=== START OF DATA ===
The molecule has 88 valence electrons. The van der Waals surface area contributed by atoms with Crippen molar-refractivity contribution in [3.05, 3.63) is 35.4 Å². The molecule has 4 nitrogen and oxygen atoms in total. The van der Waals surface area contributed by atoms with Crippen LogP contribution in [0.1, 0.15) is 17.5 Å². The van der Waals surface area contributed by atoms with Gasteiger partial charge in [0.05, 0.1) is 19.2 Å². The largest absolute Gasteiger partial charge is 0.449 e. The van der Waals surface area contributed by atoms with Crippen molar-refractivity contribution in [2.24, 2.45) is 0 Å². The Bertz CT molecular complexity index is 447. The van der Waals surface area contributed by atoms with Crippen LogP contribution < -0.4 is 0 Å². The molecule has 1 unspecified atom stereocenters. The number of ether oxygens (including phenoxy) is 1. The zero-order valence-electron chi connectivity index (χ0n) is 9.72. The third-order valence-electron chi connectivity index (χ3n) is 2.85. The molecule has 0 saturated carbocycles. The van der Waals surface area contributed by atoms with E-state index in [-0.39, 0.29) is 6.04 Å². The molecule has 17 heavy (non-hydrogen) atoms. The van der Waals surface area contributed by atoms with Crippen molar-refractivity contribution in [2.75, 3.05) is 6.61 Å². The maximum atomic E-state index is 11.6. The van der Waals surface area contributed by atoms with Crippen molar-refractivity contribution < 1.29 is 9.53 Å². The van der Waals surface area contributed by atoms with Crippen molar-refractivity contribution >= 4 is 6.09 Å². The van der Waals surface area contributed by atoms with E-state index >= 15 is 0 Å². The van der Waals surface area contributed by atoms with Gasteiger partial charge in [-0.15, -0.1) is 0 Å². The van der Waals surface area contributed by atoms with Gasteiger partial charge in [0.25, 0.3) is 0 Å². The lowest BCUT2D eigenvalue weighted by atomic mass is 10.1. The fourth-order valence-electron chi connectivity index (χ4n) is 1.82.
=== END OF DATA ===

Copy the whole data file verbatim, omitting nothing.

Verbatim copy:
The molecule has 88 valence electrons. The van der Waals surface area contributed by atoms with Crippen molar-refractivity contribution in [3.05, 3.63) is 35.4 Å². The molecule has 4 nitrogen and oxygen atoms in total. The van der Waals surface area contributed by atoms with Crippen LogP contribution in [0.1, 0.15) is 17.5 Å². The van der Waals surface area contributed by atoms with Gasteiger partial charge in [0.05, 0.1) is 19.2 Å². The largest absolute Gasteiger partial charge is 0.449 e. The van der Waals surface area contributed by atoms with Crippen molar-refractivity contribution in [2.24, 2.45) is 0 Å². The Bertz CT molecular complexity index is 447. The van der Waals surface area contributed by atoms with Crippen LogP contribution < -0.4 is 0 Å². The molecule has 1 unspecified atom stereocenters. The number of ether oxygens (including phenoxy) is 1. The zero-order valence-electron chi connectivity index (χ0n) is 9.72. The third-order valence-electron chi connectivity index (χ3n) is 2.85. The molecule has 0 saturated carbocycles. The van der Waals surface area contributed by atoms with E-state index in [-0.39, 0.29) is 6.04 Å². The molecule has 17 heavy (non-hydrogen) atoms. The van der Waals surface area contributed by atoms with Crippen molar-refractivity contribution in [2.75, 3.05) is 6.61 Å². The maximum atomic E-state index is 11.6. The van der Waals surface area contributed by atoms with Crippen molar-refractivity contribution < 1.29 is 9.53 Å². The van der Waals surface area contributed by atoms with Crippen molar-refractivity contribution >= 4 is 6.09 Å². The van der Waals surface area contributed by atoms with E-state index >= 15 is 0 Å². The van der Waals surface area contributed by atoms with Gasteiger partial charge in [-0.15, -0.1) is 0 Å². The van der Waals surface area contributed by atoms with Gasteiger partial charge in [0.25, 0.3) is 0 Å². The lowest BCUT2D eigenvalue weighted by atomic mass is 10.1. The fourth-order valence-electron chi connectivity index (χ4n) is 1.82.